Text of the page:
Billions of dollars in direct U.S. aid to the Afghan army and police have been poorly tracked, leaving no way to verify if the money was spent as intended, according to a new report from the Pentagon’s internal watchdog.
The Department of Defense provided $3.3 billion in such aid between October 2010 and October 2013, yet Afghanistan’s government “lacked basic controls to provide reasonable assurance that it appropriately spent” the money, according to a report released last week by the Pentaton’s assistant inspector general for financial management and reporting, Lorin T. Venable.
Not only that, but the U.S. agency responsible for supporting Afghan’s security forces, known as the Combined Security Transition Command-Afghanistan, hasn’t penalized the local government for poor oversight or improper handling of the funds, the report complained.
Because of the continuing lack of accountability, $13 billion that the Defense Department plans to provide Afghan security forces between fiscal years 2015 and 2019 “may be subject to wasteful spending and abuse,” it warned.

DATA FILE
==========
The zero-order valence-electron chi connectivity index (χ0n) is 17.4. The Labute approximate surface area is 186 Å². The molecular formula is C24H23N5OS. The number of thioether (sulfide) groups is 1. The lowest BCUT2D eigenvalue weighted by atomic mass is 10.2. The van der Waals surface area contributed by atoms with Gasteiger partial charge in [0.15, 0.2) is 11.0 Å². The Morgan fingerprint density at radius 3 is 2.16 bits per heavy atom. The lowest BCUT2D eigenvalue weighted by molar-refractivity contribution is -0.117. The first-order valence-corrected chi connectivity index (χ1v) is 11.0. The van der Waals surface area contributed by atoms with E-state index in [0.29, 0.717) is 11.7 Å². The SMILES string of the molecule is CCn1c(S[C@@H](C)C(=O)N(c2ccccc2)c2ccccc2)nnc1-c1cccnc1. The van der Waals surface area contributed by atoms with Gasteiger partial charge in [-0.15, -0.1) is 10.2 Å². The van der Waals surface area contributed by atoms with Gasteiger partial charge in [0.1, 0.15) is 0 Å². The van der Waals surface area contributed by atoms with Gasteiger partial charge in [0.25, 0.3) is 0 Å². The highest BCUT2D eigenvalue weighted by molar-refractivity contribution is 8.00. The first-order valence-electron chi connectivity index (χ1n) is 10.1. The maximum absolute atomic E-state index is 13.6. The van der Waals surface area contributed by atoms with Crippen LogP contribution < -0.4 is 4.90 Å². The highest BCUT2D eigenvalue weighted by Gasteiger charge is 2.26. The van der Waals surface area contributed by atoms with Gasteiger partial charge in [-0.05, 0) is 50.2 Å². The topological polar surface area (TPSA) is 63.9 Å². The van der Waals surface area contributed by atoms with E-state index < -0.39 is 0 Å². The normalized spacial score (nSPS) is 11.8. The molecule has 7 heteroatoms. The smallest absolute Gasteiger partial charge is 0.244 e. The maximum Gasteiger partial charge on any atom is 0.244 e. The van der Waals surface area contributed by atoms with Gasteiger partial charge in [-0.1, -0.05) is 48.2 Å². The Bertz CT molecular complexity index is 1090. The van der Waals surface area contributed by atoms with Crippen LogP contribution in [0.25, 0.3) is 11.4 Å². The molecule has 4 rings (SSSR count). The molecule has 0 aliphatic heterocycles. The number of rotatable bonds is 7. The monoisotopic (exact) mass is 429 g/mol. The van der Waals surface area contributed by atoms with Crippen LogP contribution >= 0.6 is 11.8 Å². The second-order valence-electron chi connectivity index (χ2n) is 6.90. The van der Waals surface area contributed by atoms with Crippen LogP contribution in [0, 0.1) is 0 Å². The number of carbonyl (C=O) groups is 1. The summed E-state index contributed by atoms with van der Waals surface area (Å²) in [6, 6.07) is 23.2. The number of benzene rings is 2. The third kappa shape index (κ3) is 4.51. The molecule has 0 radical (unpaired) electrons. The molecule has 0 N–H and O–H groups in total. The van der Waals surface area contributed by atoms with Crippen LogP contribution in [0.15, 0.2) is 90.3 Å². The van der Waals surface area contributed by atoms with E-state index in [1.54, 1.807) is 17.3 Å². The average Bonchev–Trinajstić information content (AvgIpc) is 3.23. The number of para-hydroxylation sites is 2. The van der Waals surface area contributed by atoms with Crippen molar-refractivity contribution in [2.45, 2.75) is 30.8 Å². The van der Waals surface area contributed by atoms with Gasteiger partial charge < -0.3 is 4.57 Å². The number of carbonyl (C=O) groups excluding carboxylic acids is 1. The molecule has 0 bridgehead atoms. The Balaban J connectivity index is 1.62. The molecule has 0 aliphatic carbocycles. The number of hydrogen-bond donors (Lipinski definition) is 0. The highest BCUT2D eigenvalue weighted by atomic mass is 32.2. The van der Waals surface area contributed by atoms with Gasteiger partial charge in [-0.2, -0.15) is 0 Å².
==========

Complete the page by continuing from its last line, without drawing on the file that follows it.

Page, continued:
Already, as much as $1.5 billion in U.S. aid, sent between December 2012 and December 2013, cannot be accounted for because it was commingled with other revenues in government bank accounts, the report said. The Afghan government also spent more than $82 million in Pentagon funds on unapproved items, including Afghan armed forces salaries, overtime, and travel, without any penalty, the report added.
The report also raised new concerns about an old problem in the Pentagon’s Afghan aid program, namely the disbursement of foreign aid funds to apparent “ghost workers.”
Three years ago, the acting Special Inspector General for Afghanistan Reconstruction first complained that the Afghan Ministry of Interior couldn’t accurately say how many people worked for the national police, and that as a result, there was “limited assurance” that only those on the job were receiving paychecks underwritten by foreign aid.
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Copyright 2014 The Center for Public Integrity. This story was published by The Center for Public Integrity, a nonprofit, nonpartisan investigative news organization in Washington, D.C.